The other evening, my wife and I went for a stroll around our urban neighborhood. At the corner we noticed a couple of wooden desk drawers propped up against the black iron fence in front of an apartment. Looking ahead down the street, we noticed a fellow shoving an enormous wooden desk along the sidewalk. As we approached we noticed the desk was on its back, and the fellow, who was leaning against the desk and puffing, was at least seventy years old.
“Hey, let us help you with that,” I said.
“Oh no!” he replied, plucking at his blue Hawaiian shirt. “I’m hot already. No need you to get hot.” I believe he was Chinese, maybe Korean; his English was fine but his accent strong.
“Nonsense,” I replied. “We’re glad to help. Where are you going with this?” We noticed the rest of the drawers were waiting on the next corner ahead. “This way? Here, let’s push.”
We shoved the desk all the way down the block, pausing only to permit the Russian ladies pushing strollers to pass us in the opposite direction. At the corner of Sheridan Road, the old guy pressed his hands together and exclaimed, “You are a gentleman! You are an American!!”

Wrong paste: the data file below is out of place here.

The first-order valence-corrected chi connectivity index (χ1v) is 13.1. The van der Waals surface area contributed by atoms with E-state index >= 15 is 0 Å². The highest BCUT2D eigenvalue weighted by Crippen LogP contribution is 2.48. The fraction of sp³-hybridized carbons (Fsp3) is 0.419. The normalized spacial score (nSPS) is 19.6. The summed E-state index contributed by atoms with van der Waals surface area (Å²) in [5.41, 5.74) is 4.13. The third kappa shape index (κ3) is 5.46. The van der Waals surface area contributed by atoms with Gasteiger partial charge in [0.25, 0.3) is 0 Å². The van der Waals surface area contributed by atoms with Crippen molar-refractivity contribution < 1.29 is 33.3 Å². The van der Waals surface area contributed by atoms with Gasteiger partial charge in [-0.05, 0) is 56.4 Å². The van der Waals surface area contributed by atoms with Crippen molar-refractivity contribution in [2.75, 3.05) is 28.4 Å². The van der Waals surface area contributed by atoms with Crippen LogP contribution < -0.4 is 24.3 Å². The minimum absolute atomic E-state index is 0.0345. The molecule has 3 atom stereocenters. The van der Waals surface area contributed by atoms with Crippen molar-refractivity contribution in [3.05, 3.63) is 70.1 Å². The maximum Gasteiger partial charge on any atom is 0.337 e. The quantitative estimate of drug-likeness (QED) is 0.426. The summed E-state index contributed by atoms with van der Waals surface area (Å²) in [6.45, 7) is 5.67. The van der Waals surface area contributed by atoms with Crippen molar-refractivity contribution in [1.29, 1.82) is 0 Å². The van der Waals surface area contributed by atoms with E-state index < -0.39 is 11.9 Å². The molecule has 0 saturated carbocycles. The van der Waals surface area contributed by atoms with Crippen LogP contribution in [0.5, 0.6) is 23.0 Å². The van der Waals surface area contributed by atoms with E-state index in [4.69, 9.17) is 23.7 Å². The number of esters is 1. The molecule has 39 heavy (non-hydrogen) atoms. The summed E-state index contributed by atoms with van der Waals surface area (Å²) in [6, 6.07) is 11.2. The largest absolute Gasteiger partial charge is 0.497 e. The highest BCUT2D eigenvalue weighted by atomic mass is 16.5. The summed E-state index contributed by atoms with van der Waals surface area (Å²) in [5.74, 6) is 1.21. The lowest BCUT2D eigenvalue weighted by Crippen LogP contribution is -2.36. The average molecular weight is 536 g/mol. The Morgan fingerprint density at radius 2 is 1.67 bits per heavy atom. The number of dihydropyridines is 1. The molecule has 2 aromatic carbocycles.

“Well, you’re an American too!” I told him. I went back for the drawers.
As I ran back down the block, I encountered a large family, at least fifteen persons, assembling on the sidewalk in front of the aforementioned fence. I believe they were Hispanic, three or four generations, ranging in shade from lily white to walnut brown. Dad handed me his phone and asked me to shoot the family portrait, which I did. I fetched the drawers, passed back through the family, returned to my party at the traffic light and discovered two of the family had joined the group. The five of us easily got the desk and drawers across Sheridan and down the block to the fellow’s apartment building. We left it to the doorman to finish the job.
“I hate to think what the back of that desk looks like,” my wife remarked.
On the way home, we passed the spot where a member of our church was shot and killed a few days ago; the intended target was the guy standing next to her. There’s a lot going on in my neighborhood. I wondered what the old Chinese guy saw that prompted him to call me an American. I wondered who in this story would be welcome in Donald’s World. The old Chinese guy? The big Hispanic family? Do I get to stay, what with being white and all? What happens when you find out I’m the son of an immigrant and a Jew?
Seems to me the gang kids and other fear mongers want to drive us apart, to live in isolation and fear, but I think we are stronger together. It certainly made moving the desk easier.